This small case of 18 drawers was exhibited in 1986 at the Whitney Museum of American Art’s exhibition “Shaker Design,” and is one of the better known pieces in the Shaker Museum | Mount Lebanon collection. It is remarkable in that each of the drawers in the two banks of nine drawers is a different height – gradually becoming deeper, drawer to drawer, from top to bottom.
This small case of 18 drawers was exhibited in 1986 at the Whitney Museum of American Art’s exhibition “Shaker Design,” and is one of the better known pieces in the Shaker Museum | Mount Lebanon collection. It is remarkable in that each of the drawers in the two banks of nine drawers is a different height – gradually becoming deeper, drawer to drawer, from top to bottom. Each drawer is divided into eight compartments resulting in a total of 144 compartments. (Fig. 2) Additional dividers were added to a few of the compartments in the upper drawers at a later date. The lower drawers have short bevels intended for paper labels. Several drawers retain these small printed paper labels – “No. 7,” “No. 9,” “No. 14,” etc. (Fig. 3) The numbers were probably keyed to some kind of catalog that indicated their contents. The proper left-hand side of the case has been altered and the back appears not to be original. The case may originally have been a built-in that had a piece of thin plywood added to its left side and a back put on when it was removed from its original location. It is also possible that the piece was once longer, maybe originally having more drawers or a cabinet attached to its left end. Whatever the original form, the case of drawers remains an impressive piece of cabinetwork.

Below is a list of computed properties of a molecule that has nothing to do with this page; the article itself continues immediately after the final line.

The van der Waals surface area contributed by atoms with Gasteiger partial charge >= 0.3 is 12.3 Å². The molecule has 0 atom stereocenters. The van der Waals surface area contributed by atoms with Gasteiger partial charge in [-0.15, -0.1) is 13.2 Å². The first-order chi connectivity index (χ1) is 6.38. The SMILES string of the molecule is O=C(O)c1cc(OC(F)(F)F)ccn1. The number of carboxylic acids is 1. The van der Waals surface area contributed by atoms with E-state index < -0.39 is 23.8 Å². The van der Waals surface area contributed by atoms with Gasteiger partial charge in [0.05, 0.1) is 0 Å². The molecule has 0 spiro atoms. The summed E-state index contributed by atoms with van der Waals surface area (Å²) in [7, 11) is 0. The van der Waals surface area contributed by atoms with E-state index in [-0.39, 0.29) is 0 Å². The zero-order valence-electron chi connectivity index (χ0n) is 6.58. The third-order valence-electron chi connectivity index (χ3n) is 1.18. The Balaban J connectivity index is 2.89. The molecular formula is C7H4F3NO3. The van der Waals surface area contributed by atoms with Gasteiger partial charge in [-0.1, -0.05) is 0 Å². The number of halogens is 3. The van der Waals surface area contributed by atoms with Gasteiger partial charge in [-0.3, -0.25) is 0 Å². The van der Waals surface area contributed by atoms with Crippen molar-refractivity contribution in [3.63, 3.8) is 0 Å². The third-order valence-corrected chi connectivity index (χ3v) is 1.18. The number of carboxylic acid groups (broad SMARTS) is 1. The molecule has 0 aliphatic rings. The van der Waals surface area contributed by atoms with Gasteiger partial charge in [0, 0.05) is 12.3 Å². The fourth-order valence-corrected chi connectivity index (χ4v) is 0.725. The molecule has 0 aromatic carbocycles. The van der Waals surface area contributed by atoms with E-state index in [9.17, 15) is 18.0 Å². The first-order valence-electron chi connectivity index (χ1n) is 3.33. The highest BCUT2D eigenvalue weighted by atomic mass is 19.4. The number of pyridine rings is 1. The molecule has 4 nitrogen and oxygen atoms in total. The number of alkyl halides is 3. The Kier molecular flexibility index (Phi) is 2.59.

It is a not clear how the piece was originally used, but inscriptions on the bottoms of several drawers offer a few clues. On the bottom of one of the drawers the names of four Shaker brothers are written in pencil. (Fig. 4) They are: “Doctor Barnabas Hinckley, James X. Smith, Joseph R. Slingerland, Henry Clough.” The date “4/18/16” follows Henry Clough’s name. All four of these men were at one time in their lives associated with either medical treatment or the medicinal business at the Church and/or the Center Family at Mount Lebanon. Brother Barnabas came to Mount Lebanon as a young teen. By 1840 he had become a physician for the family. He was one of only a few Shakers privileged to an education outside of the community; he received a medical degree from the Berkshire Medical College in 1858. Brother James X. Smith was admitted to the Shakers in 1816 when he was ten years old. He worked as a farmer, as an herb presser, and later in life is described as a physician. Brother Joseph Slingerland also joined the Church Family Shakers as a child in 1855. He is known to have helped James X. Smith when Smith was a physician. Brother Henry Terry Clough (Fig. 5) was born in the fall of 1862 and was indentured to the Shakers before he reached the age of two. Henry was raised a Shaker and in his mid-20s went to work in the herb business with Elder Calvin Reed. In 1890 Henry decided to leave his Shaker home. Shortly after he left, he married Julia Mintie Dalton, whom he had known as a young Shaker sister. The two moved to New York City and eventually to New Jersey where Henry was a successful businessman. Around 1907, after having produced a family of five children, Henry and Julia began inquiring as to whether they might return to live with and work for the Shakers. By 1909 they moved back to Mount Lebanon and took up residence in what is now called Ann Lee Cottage at the Center Family. There Henry had responsibility for running the Shakers’ herbal medicine business.